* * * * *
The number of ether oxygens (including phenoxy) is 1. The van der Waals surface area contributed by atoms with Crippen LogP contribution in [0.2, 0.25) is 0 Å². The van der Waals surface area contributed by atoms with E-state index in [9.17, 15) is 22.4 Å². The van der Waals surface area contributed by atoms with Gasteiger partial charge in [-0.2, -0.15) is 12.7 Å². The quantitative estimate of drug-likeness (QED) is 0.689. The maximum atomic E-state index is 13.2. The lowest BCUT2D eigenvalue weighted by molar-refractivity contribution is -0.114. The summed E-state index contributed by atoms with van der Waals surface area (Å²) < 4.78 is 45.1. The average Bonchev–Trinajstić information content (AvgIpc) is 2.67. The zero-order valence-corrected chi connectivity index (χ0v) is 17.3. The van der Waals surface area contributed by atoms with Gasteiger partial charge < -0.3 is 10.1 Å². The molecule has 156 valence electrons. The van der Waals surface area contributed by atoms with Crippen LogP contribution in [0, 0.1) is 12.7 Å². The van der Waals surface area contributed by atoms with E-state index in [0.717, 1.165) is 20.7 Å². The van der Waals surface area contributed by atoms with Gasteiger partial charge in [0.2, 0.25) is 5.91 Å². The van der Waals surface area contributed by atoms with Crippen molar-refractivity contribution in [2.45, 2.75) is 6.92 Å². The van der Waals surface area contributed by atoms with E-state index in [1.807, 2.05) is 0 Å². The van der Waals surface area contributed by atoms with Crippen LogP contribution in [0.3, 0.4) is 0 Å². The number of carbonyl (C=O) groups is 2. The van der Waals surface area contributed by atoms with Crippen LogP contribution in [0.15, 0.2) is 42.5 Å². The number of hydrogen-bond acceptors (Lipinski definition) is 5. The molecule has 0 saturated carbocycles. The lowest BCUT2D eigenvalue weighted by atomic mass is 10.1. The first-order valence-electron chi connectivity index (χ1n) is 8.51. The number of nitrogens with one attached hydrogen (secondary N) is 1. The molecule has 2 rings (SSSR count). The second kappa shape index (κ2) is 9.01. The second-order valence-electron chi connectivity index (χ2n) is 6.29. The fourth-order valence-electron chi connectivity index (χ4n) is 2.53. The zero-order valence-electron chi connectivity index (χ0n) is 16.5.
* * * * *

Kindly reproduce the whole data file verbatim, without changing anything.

The number of ether oxygens (including phenoxy) is 1. The van der Waals surface area contributed by atoms with Crippen LogP contribution in [0.2, 0.25) is 0 Å². The van der Waals surface area contributed by atoms with E-state index in [9.17, 15) is 22.4 Å². The van der Waals surface area contributed by atoms with Gasteiger partial charge in [-0.2, -0.15) is 12.7 Å². The quantitative estimate of drug-likeness (QED) is 0.689. The maximum atomic E-state index is 13.2. The lowest BCUT2D eigenvalue weighted by molar-refractivity contribution is -0.114. The summed E-state index contributed by atoms with van der Waals surface area (Å²) < 4.78 is 45.1. The average Bonchev–Trinajstić information content (AvgIpc) is 2.67. The zero-order valence-corrected chi connectivity index (χ0v) is 17.3. The van der Waals surface area contributed by atoms with Gasteiger partial charge < -0.3 is 10.1 Å². The molecule has 156 valence electrons. The van der Waals surface area contributed by atoms with Crippen LogP contribution in [0, 0.1) is 12.7 Å². The van der Waals surface area contributed by atoms with E-state index in [0.717, 1.165) is 20.7 Å². The van der Waals surface area contributed by atoms with Gasteiger partial charge in [0.2, 0.25) is 5.91 Å². The van der Waals surface area contributed by atoms with Crippen molar-refractivity contribution in [2.45, 2.75) is 6.92 Å². The van der Waals surface area contributed by atoms with E-state index in [1.807, 2.05) is 0 Å². The van der Waals surface area contributed by atoms with Crippen LogP contribution in [0.3, 0.4) is 0 Å². The number of carbonyl (C=O) groups is 2. The van der Waals surface area contributed by atoms with Crippen LogP contribution in [0.15, 0.2) is 42.5 Å². The number of hydrogen-bond acceptors (Lipinski definition) is 5. The molecule has 0 saturated carbocycles. The lowest BCUT2D eigenvalue weighted by atomic mass is 10.1. The first-order valence-electron chi connectivity index (χ1n) is 8.51. The number of nitrogens with one attached hydrogen (secondary N) is 1. The molecule has 2 rings (SSSR count). The second kappa shape index (κ2) is 9.01. The second-order valence-electron chi connectivity index (χ2n) is 6.29. The fourth-order valence-electron chi connectivity index (χ4n) is 2.53. The zero-order valence-electron chi connectivity index (χ0n) is 16.5.